“Presumed innocent” is a trite platitude. Frankly, it is the very opposite presumption that drives the day to day operations of courts and prosecutor offices everywhere. The reality is:
- police investigations are rarely thorough or exhaustive
- witnesses lie (a lot)
- the person accused of a detestable crime does not get the benefit of the doubt.
Regardless of “your rights”, I believe a defense attorney should do everything possible to prove a client’s innocence. In my experience, arguing “my client is innocent,” and being able to prove that is far more persuasive than “they can’t prove it,”. The best defense is a strong offense.
Proactively building the case for innocence requires a lot of work prior to trial. Investigation, expert witnesses, forensic testing, pretrial litigation, and subpoenas are invaluable tools for uncovering needed evidence. Charges often get dismissed before trial because a diligent defense attorney brought evidence to the attention of a prosecutor that was not previously considered.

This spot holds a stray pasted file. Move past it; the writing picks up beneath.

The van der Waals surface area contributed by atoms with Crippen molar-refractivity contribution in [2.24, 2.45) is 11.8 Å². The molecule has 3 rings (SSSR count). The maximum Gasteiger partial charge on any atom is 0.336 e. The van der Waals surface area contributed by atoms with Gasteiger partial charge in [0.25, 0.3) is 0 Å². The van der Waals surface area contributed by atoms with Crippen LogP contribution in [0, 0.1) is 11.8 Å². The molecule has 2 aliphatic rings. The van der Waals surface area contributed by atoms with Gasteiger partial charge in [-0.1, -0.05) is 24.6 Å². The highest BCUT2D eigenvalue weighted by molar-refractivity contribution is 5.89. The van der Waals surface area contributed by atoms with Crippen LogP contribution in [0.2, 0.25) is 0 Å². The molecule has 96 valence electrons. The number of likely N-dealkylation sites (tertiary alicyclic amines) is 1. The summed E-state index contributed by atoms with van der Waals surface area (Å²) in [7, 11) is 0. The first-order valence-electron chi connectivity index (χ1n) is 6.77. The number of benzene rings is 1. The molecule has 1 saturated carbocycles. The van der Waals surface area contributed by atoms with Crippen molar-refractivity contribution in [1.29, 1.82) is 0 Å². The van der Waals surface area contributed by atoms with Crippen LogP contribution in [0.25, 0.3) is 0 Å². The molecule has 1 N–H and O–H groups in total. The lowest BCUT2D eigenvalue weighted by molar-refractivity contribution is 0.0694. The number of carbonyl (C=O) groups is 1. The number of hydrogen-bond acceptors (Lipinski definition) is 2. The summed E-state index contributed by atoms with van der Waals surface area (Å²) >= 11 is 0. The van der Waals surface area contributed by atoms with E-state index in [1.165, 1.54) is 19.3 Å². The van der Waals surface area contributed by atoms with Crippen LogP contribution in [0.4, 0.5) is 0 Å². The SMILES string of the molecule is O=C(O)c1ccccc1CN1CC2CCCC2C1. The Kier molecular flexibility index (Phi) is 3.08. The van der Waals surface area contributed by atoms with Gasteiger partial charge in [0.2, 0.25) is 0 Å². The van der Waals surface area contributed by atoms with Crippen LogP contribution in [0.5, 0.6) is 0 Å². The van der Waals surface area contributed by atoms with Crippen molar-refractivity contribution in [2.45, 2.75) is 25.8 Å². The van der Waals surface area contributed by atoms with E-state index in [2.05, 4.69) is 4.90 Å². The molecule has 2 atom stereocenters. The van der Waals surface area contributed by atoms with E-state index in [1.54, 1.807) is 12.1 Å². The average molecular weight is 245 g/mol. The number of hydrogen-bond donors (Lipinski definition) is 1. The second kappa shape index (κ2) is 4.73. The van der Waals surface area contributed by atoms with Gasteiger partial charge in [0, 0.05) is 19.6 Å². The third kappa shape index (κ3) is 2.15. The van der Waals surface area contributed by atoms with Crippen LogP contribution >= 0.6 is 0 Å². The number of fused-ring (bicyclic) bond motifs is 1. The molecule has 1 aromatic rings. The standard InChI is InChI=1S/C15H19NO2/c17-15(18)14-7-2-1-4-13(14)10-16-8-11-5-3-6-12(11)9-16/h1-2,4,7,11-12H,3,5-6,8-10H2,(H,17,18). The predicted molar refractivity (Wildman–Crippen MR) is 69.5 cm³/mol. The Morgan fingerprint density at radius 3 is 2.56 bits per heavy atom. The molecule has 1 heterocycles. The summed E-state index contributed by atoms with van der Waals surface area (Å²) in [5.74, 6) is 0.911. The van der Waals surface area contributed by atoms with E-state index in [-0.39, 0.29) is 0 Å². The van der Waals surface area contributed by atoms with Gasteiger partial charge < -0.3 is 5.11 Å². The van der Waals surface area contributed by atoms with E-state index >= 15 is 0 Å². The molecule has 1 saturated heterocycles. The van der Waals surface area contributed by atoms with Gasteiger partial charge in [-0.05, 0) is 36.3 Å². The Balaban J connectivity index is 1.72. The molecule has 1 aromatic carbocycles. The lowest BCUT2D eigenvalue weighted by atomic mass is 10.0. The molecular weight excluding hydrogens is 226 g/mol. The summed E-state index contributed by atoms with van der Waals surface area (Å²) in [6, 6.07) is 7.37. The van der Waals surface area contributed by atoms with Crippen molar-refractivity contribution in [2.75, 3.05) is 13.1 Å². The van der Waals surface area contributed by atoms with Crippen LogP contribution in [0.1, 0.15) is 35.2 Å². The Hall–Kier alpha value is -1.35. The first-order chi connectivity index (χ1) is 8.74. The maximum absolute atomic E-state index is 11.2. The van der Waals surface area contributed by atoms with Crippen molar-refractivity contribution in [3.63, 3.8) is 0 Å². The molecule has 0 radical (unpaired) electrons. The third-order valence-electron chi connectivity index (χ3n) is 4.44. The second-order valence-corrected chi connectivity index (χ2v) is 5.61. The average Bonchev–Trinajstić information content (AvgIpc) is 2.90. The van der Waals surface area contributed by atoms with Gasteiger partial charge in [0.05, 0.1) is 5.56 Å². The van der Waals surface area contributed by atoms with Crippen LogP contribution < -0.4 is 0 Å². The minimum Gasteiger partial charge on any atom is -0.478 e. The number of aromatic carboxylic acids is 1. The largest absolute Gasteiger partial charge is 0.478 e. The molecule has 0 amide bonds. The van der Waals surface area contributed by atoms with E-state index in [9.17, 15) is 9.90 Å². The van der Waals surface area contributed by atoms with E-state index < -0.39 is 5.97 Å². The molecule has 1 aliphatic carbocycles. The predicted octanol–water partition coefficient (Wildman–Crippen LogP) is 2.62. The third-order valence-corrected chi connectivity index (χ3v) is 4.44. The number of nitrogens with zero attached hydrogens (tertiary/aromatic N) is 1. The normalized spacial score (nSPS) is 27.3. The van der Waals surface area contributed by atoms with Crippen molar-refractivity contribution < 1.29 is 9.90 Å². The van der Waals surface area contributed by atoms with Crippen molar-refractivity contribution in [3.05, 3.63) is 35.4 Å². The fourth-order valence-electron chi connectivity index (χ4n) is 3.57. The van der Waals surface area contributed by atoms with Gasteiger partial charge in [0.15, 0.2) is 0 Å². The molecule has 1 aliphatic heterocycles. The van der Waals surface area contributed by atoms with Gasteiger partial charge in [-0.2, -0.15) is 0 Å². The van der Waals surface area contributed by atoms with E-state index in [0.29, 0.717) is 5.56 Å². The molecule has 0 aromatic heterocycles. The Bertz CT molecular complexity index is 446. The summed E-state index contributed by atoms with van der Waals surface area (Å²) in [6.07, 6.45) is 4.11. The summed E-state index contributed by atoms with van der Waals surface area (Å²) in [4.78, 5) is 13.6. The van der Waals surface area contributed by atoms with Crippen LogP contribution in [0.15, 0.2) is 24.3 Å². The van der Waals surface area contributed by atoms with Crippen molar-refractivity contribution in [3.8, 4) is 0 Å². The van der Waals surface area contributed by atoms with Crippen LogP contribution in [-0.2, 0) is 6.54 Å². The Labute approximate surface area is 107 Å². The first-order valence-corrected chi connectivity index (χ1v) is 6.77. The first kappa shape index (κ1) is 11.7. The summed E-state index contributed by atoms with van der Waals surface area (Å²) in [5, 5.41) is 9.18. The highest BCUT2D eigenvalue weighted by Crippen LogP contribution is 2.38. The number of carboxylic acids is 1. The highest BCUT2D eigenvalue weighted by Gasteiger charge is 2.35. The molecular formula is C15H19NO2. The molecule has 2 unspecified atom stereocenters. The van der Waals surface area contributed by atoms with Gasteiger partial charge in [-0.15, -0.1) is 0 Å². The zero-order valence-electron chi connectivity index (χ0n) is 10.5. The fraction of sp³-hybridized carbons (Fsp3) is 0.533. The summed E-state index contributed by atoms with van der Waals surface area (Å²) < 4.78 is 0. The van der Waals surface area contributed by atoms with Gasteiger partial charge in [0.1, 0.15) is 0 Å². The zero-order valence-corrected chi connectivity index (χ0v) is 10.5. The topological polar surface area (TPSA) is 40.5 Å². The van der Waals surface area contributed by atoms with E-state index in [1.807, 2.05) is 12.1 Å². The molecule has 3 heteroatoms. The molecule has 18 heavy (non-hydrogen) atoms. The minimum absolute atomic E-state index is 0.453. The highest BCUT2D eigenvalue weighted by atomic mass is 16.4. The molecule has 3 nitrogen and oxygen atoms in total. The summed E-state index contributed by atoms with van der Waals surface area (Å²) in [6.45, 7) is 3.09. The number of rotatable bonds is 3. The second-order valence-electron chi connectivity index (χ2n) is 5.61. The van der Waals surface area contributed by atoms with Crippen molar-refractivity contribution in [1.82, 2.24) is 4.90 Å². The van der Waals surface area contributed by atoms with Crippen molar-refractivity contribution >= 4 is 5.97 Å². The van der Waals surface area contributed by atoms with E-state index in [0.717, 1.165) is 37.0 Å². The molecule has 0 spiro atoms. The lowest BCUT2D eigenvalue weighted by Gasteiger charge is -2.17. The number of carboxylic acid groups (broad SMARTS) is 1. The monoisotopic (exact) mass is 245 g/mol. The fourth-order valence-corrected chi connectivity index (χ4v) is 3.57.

If the case goes to trial the evidence has to be crafted into an understandable, credible, and interesting story that will engage a jury. An attorney well-trained in trial advocacy and storytelling is invaluable to getting your message across.
Proactively working to build an affirmative case for innocence is the core belief of my criminal defense practice.